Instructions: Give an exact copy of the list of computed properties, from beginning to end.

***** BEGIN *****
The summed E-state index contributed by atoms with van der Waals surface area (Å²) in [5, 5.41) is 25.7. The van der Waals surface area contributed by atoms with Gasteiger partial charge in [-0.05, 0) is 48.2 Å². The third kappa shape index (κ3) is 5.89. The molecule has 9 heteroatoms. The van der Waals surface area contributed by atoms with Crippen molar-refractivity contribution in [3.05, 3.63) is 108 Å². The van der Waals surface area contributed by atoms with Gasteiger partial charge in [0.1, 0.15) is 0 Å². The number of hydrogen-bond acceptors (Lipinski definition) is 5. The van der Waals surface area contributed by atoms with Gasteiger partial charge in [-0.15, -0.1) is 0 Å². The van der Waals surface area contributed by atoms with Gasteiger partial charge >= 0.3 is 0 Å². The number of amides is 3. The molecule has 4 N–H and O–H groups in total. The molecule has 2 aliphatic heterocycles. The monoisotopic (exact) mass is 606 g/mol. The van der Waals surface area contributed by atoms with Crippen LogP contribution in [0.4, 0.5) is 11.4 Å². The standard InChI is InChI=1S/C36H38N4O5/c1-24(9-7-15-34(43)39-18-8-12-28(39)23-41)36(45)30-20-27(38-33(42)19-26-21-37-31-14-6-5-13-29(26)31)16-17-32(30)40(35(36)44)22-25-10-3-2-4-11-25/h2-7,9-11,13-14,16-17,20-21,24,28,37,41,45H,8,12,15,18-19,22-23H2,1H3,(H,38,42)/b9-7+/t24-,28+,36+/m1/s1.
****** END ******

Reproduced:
The summed E-state index contributed by atoms with van der Waals surface area (Å²) in [5, 5.41) is 25.7. The van der Waals surface area contributed by atoms with Gasteiger partial charge in [-0.05, 0) is 48.2 Å². The third kappa shape index (κ3) is 5.89. The molecule has 9 heteroatoms. The van der Waals surface area contributed by atoms with Crippen molar-refractivity contribution in [3.05, 3.63) is 108 Å². The van der Waals surface area contributed by atoms with Gasteiger partial charge in [0.1, 0.15) is 0 Å². The number of hydrogen-bond acceptors (Lipinski definition) is 5. The van der Waals surface area contributed by atoms with Gasteiger partial charge in [-0.15, -0.1) is 0 Å². The van der Waals surface area contributed by atoms with Gasteiger partial charge >= 0.3 is 0 Å². The number of amides is 3. The molecule has 4 N–H and O–H groups in total. The molecule has 2 aliphatic heterocycles. The monoisotopic (exact) mass is 606 g/mol. The van der Waals surface area contributed by atoms with Crippen LogP contribution in [0.4, 0.5) is 11.4 Å². The standard InChI is InChI=1S/C36H38N4O5/c1-24(9-7-15-34(43)39-18-8-12-28(39)23-41)36(45)30-20-27(38-33(42)19-26-21-37-31-14-6-5-13-29(26)31)16-17-32(30)40(35(36)44)22-25-10-3-2-4-11-25/h2-7,9-11,13-14,16-17,20-21,24,28,37,41,45H,8,12,15,18-19,22-23H2,1H3,(H,38,42)/b9-7+/t24-,28+,36+/m1/s1.